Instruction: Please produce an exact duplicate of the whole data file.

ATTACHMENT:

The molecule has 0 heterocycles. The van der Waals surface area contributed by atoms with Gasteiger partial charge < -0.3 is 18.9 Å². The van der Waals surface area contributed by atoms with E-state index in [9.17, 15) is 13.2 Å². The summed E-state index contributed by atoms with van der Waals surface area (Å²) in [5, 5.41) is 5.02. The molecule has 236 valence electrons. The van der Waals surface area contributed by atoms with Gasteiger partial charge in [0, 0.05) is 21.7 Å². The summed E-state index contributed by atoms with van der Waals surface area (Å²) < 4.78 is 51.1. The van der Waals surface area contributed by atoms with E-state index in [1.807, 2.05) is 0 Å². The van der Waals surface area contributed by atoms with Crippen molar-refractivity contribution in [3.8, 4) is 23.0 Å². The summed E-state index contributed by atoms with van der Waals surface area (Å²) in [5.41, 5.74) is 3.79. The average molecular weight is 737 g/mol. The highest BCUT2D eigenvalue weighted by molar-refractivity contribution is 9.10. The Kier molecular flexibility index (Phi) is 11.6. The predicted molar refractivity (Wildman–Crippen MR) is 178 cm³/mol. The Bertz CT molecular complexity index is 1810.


The molecule has 0 heterocycles. The van der Waals surface area contributed by atoms with Gasteiger partial charge < -0.3 is 18.9 Å². The van der Waals surface area contributed by atoms with E-state index in [9.17, 15) is 13.2 Å². The summed E-state index contributed by atoms with van der Waals surface area (Å²) in [5, 5.41) is 5.02. The molecule has 236 valence electrons. The van der Waals surface area contributed by atoms with Gasteiger partial charge in [0, 0.05) is 21.7 Å². The summed E-state index contributed by atoms with van der Waals surface area (Å²) < 4.78 is 51.1. The van der Waals surface area contributed by atoms with E-state index in [1.807, 2.05) is 0 Å². The van der Waals surface area contributed by atoms with Crippen molar-refractivity contribution in [3.8, 4) is 23.0 Å². The summed E-state index contributed by atoms with van der Waals surface area (Å²) in [5.41, 5.74) is 3.79. The average molecular weight is 737 g/mol. The highest BCUT2D eigenvalue weighted by molar-refractivity contribution is 9.10. The Kier molecular flexibility index (Phi) is 11.6. The predicted molar refractivity (Wildman–Crippen MR) is 178 cm³/mol. The Bertz CT molecular complexity index is 1810.